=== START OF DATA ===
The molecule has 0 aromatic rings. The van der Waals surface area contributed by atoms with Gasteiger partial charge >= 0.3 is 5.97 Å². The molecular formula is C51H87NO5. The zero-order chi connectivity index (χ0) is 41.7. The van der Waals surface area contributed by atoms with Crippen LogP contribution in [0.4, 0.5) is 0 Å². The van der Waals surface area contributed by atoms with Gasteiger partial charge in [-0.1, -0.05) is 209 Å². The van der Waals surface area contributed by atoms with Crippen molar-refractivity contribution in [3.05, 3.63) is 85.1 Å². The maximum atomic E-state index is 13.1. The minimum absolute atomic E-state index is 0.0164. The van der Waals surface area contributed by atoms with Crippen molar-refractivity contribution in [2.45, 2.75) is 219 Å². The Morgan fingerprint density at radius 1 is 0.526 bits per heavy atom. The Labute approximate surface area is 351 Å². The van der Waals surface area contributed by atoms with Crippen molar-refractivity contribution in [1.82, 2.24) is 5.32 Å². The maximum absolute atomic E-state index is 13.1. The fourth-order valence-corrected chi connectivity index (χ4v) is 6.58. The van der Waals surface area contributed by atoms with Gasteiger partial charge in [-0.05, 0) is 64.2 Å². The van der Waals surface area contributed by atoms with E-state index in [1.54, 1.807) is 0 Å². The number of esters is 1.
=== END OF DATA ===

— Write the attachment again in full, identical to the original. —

The molecule has 0 aromatic rings. The van der Waals surface area contributed by atoms with Gasteiger partial charge >= 0.3 is 5.97 Å². The molecular formula is C51H87NO5. The zero-order chi connectivity index (χ0) is 41.7. The van der Waals surface area contributed by atoms with Crippen LogP contribution in [0.4, 0.5) is 0 Å². The van der Waals surface area contributed by atoms with Gasteiger partial charge in [-0.1, -0.05) is 209 Å². The van der Waals surface area contributed by atoms with Crippen molar-refractivity contribution in [3.05, 3.63) is 85.1 Å². The maximum atomic E-state index is 13.1. The minimum absolute atomic E-state index is 0.0164. The van der Waals surface area contributed by atoms with Crippen molar-refractivity contribution in [2.45, 2.75) is 219 Å². The Morgan fingerprint density at radius 1 is 0.526 bits per heavy atom. The Labute approximate surface area is 351 Å². The van der Waals surface area contributed by atoms with Crippen molar-refractivity contribution in [1.82, 2.24) is 5.32 Å². The maximum absolute atomic E-state index is 13.1. The fourth-order valence-corrected chi connectivity index (χ4v) is 6.58. The van der Waals surface area contributed by atoms with Gasteiger partial charge in [-0.05, 0) is 64.2 Å². The van der Waals surface area contributed by atoms with E-state index in [1.54, 1.807) is 0 Å². The number of esters is 1.